Technician Paul Tang, and Firefighter Sean McGarty--responded to
a suicide-attempt victim who had shot himself in the head.
Franchina was the officer in charge at the scene. Franchina
ordered Jackson to assist in putting the body of the victim onto
a stair chair so that he could be carried downstairs to the rescue
vehicle. Jackson, however, refused to comply, folded his arms,
and stated, "That's a lot of blood." McGarty was also
insubordinate, and refused to comply with Franchina's directive to
move the victim to the chair. McGarty quipped, "if he wanted to
kill himself, maybe we should just let him." Franchina ordered
the men at least four times to move the victim onto the chair.
None would comply. Tang, in fact, took the chair and slammed it
open, but would not help put the victim in it. Eventually
- 15 -
Franchina had to find a police officer to assist her since her own
men remained insubordinate.
Once the suicide-attempt victim was in the rescue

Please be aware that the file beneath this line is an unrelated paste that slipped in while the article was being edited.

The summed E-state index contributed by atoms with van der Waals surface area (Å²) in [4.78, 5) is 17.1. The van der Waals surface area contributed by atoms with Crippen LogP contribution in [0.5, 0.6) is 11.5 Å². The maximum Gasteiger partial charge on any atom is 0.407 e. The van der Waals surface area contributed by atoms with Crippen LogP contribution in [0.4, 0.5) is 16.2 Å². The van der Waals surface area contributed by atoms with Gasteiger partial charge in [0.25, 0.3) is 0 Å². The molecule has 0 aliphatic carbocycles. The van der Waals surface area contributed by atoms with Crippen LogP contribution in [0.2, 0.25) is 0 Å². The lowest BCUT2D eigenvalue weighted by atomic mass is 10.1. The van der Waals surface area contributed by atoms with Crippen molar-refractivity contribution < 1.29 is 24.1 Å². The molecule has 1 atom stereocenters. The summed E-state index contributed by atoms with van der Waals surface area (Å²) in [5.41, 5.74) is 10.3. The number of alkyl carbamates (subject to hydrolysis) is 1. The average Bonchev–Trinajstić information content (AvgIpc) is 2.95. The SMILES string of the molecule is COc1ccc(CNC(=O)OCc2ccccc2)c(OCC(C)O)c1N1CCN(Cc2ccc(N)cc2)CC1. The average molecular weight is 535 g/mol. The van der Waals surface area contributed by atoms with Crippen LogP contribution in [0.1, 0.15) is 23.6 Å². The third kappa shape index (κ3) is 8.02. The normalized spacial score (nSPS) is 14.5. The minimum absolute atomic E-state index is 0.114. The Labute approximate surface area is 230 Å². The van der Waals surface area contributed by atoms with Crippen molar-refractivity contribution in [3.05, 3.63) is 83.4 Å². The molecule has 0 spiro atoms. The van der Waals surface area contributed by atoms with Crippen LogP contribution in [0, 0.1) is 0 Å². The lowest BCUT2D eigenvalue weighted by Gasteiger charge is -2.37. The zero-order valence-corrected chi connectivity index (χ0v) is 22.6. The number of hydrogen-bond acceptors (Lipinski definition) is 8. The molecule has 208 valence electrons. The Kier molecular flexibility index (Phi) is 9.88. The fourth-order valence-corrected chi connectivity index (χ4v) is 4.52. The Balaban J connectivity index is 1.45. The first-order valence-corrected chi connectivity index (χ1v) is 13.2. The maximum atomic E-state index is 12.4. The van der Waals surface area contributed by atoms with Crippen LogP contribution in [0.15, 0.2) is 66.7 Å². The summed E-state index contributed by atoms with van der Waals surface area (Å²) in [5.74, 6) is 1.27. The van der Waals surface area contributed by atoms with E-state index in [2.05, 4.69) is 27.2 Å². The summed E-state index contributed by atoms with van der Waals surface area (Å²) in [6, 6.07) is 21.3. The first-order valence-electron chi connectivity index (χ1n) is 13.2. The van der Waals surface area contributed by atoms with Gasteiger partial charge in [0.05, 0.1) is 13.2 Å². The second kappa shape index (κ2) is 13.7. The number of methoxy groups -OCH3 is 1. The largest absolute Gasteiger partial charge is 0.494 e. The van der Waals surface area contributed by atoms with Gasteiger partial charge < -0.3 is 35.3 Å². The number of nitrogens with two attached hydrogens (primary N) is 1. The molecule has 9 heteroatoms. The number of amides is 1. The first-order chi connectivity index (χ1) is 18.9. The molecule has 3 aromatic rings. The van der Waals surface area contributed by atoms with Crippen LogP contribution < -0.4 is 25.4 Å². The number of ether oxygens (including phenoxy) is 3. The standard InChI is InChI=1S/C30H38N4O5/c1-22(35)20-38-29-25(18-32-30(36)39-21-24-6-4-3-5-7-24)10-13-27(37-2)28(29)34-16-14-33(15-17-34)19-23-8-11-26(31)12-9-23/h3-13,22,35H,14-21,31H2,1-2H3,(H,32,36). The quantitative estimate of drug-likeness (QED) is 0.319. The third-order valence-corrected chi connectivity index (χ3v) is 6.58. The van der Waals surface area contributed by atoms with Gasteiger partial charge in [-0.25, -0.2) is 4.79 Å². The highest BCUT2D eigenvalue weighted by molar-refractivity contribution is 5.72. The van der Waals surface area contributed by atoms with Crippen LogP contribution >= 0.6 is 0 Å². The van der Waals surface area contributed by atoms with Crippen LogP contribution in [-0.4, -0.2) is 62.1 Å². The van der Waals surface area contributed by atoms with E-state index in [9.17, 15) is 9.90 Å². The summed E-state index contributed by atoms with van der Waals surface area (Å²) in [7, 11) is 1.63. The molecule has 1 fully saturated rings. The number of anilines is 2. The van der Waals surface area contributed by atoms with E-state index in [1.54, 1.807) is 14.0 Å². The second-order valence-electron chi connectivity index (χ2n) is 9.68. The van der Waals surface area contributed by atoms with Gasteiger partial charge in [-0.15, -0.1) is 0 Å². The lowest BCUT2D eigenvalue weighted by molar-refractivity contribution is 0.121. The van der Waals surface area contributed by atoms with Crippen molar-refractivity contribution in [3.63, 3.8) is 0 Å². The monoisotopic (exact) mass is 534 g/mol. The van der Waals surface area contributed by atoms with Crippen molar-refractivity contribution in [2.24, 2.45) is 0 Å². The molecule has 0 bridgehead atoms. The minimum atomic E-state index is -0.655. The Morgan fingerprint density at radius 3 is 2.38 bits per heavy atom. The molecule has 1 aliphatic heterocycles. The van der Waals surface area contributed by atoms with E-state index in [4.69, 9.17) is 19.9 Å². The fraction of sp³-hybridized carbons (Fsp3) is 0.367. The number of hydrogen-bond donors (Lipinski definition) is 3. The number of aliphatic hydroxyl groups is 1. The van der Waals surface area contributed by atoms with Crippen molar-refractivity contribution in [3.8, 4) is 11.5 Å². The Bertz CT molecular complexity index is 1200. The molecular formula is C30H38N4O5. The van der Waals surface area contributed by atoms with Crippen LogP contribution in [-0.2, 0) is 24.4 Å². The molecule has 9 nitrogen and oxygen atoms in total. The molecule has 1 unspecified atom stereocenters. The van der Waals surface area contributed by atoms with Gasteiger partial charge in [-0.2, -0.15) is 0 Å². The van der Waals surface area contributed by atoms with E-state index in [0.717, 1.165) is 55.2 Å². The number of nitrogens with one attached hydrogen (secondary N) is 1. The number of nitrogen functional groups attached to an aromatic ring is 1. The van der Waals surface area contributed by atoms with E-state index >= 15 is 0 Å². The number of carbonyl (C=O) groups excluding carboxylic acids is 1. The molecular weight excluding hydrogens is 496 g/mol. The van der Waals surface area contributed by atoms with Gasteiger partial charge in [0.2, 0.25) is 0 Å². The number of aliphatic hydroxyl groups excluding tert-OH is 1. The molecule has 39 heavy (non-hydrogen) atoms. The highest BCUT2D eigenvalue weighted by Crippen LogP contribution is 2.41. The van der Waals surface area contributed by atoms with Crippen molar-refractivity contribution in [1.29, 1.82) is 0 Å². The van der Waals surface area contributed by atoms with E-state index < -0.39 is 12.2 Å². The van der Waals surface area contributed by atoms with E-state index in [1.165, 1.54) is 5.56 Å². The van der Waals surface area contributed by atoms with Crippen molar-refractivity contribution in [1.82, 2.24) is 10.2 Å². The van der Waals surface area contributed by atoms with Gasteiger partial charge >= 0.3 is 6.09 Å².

vehicle, Tang performed CPR on the victim. The gloves Tang wore
became severely encrusted with blood and pieces of brain matter.
After Tang completed CPR, he sat upright with his hands at
Franchina's eye level. He then removed the gloves, purposely
snapping them off in such a way as to fling the bloody debris onto
Franchina's face, nose, hair, neck, eyes, ears, and mouth.
Immediately following this incident (and as a result of
it), Franchina went out on disability leave for six months' time.
She also confidentially reported the incident to Chief Crawford,
and though Crawford contacted the City's Equal Employment
Opportunity ("EEO") Officer, the complaint form he completed noted
that he believed Franchina was "blowing [the incident] out of